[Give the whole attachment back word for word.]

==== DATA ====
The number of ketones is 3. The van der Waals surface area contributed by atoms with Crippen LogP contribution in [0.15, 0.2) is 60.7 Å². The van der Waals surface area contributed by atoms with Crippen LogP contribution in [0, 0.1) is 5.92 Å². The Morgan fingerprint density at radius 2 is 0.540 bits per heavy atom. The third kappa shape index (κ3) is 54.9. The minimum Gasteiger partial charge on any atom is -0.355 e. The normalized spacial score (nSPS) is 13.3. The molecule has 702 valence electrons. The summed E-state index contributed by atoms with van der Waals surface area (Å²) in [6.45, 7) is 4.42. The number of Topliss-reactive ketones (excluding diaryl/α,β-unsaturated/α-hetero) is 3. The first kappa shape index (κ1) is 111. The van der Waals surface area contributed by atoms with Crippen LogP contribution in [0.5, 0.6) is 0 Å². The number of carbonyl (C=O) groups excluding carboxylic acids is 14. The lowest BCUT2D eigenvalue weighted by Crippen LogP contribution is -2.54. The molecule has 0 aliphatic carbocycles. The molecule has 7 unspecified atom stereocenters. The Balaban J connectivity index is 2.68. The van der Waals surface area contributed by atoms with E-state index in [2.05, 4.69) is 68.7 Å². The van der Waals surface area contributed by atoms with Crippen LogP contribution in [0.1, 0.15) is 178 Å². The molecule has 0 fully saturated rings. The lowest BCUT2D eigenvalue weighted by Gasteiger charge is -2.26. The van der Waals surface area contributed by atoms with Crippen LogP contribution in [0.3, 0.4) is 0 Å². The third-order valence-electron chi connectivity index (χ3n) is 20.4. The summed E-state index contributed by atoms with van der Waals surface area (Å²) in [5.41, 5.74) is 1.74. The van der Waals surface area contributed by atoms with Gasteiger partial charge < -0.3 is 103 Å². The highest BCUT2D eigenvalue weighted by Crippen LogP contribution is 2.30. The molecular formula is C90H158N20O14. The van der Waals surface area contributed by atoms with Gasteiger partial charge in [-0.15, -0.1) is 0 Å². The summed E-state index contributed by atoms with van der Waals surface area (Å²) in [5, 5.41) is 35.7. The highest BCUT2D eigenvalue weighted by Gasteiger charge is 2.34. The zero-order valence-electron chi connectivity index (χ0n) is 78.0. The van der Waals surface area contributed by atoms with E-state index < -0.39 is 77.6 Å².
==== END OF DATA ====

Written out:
The number of ketones is 3. The van der Waals surface area contributed by atoms with Crippen LogP contribution in [0.15, 0.2) is 60.7 Å². The van der Waals surface area contributed by atoms with Crippen LogP contribution in [0, 0.1) is 5.92 Å². The Morgan fingerprint density at radius 2 is 0.540 bits per heavy atom. The third kappa shape index (κ3) is 54.9. The minimum Gasteiger partial charge on any atom is -0.355 e. The normalized spacial score (nSPS) is 13.3. The molecule has 702 valence electrons. The summed E-state index contributed by atoms with van der Waals surface area (Å²) in [6.45, 7) is 4.42. The number of Topliss-reactive ketones (excluding diaryl/α,β-unsaturated/α-hetero) is 3. The first kappa shape index (κ1) is 111. The van der Waals surface area contributed by atoms with Crippen LogP contribution in [0.5, 0.6) is 0 Å². The number of carbonyl (C=O) groups excluding carboxylic acids is 14. The lowest BCUT2D eigenvalue weighted by Crippen LogP contribution is -2.54. The molecule has 0 aliphatic carbocycles. The molecule has 7 unspecified atom stereocenters. The Balaban J connectivity index is 2.68. The van der Waals surface area contributed by atoms with E-state index in [2.05, 4.69) is 68.7 Å². The van der Waals surface area contributed by atoms with Crippen LogP contribution in [0.1, 0.15) is 178 Å². The molecule has 0 fully saturated rings. The lowest BCUT2D eigenvalue weighted by Gasteiger charge is -2.26. The van der Waals surface area contributed by atoms with Crippen LogP contribution in [0.3, 0.4) is 0 Å². The third-order valence-electron chi connectivity index (χ3n) is 20.4. The summed E-state index contributed by atoms with van der Waals surface area (Å²) in [5.41, 5.74) is 1.74. The van der Waals surface area contributed by atoms with Gasteiger partial charge < -0.3 is 103 Å². The highest BCUT2D eigenvalue weighted by Crippen LogP contribution is 2.30. The molecular formula is C90H158N20O14. The van der Waals surface area contributed by atoms with Gasteiger partial charge in [-0.15, -0.1) is 0 Å². The summed E-state index contributed by atoms with van der Waals surface area (Å²) in [5, 5.41) is 35.7. The highest BCUT2D eigenvalue weighted by Gasteiger charge is 2.34. The zero-order valence-electron chi connectivity index (χ0n) is 78.0. The van der Waals surface area contributed by atoms with E-state index < -0.39 is 77.6 Å².